Sustainable Design Education at Pratt Institute
Jewelry Program Brings Sustainability into Practice
By Patricia Madeja and Alexia Cohen
Pratt Institute’s mission is to educate artists and creative professionals to be responsible contributors to society. Sustainability, with its social and environmental components, plays a prominent role in the Institute’s educational practices and impacts every studio on campus including the jewelry studio in Pratt’s Jewelry Program, which is part of the college’s Department of Fine Arts.
Pratt Institute’s Jewelry Program has adopted a variety of sustainable practices, including systems for collecting, reusing, and recycling scrap materials to reduce waste in its studio spaces. For example, studios have designated sweeps and scrap bins located near the workbenches to collect metal dust and residual metal pieces resulting from studio work. The larger metal pieces are placed into scrap bins to be re-used and incorporated into new student work and the smaller pieces reclaimed. There are additional smaller scrap bins on the end of each bench for sterling and fine silver scrap, which are collected periodically, accumulated, and refined in exchange for new material. This reclamation process ensures continued recycling of all studio metals and greatly contributes to the sustainable studio goals.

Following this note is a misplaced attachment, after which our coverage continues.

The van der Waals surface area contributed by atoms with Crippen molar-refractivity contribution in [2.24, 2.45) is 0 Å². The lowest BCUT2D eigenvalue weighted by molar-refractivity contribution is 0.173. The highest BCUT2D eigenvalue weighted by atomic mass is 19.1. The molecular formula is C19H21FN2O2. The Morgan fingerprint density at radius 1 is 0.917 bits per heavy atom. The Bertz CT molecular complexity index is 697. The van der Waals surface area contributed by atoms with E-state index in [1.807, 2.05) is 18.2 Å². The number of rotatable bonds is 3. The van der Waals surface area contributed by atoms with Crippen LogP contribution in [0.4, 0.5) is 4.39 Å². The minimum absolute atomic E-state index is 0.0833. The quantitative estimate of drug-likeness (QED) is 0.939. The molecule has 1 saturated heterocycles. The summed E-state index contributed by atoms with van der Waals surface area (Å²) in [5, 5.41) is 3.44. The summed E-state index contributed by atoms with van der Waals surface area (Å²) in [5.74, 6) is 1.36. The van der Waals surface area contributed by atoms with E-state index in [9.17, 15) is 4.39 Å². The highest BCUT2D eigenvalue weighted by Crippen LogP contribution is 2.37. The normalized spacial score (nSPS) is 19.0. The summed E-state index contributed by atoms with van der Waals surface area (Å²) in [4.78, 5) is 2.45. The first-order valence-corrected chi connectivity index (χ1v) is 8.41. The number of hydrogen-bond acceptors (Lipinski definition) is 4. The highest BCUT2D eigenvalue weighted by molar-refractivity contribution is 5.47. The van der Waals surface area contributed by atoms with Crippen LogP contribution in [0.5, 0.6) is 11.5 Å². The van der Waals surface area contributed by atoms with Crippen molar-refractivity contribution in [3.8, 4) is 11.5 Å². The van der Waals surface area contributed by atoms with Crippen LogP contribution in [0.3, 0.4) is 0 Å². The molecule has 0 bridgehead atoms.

In addition to recycling and reusing different metals, studios have an alternative materials section, where different materials and components are organized for student use. These alternative materials are a combination of jewelry community donations and unused student materials. Students often sift through these materials to create new and exciting designs utilizing these repurposed components.
In an effort to reduce the overuse of paper towels, Pratt’s Jewelry Program has implemented a studio rag system that includes a supply of clean rags for student use. Once enough dirty rags collect they are washed and returned to the clean rags bin for reuse. This process has reduced the studio’s paper towel usage to almost zero and encourages students to develop environmentally conscious studio habits and practices.
Jewelry materials can be inherently unsafe on many levels. Students in the Jewelry Program are strongly encouraged to work with lead free enamels, cadmium free solders, fluoride free fluxes, and silica free polishing compounds to reduce their exposure to toxic chemicals and prevent the contamination of air and waterways. Recently, the program has been experimenting with an electric current etching system in the hopes that this process will limit the use of Ferric Chloride and student’s exposure to its harmful properties and bi-products.
Reducing waste is environmentally and socially responsible and can yield financially significant rewards. For example, valuable resources are no longer spent on paper towels. The program’s reclaimed metals and materials enable students to save money and trips to suppliers, which reduces their carbon footprint. Most importantly, by establishing greener practices in the studio, Pratt Institute is educating its students to understand, appreciate, and apply these practices to their professional careers.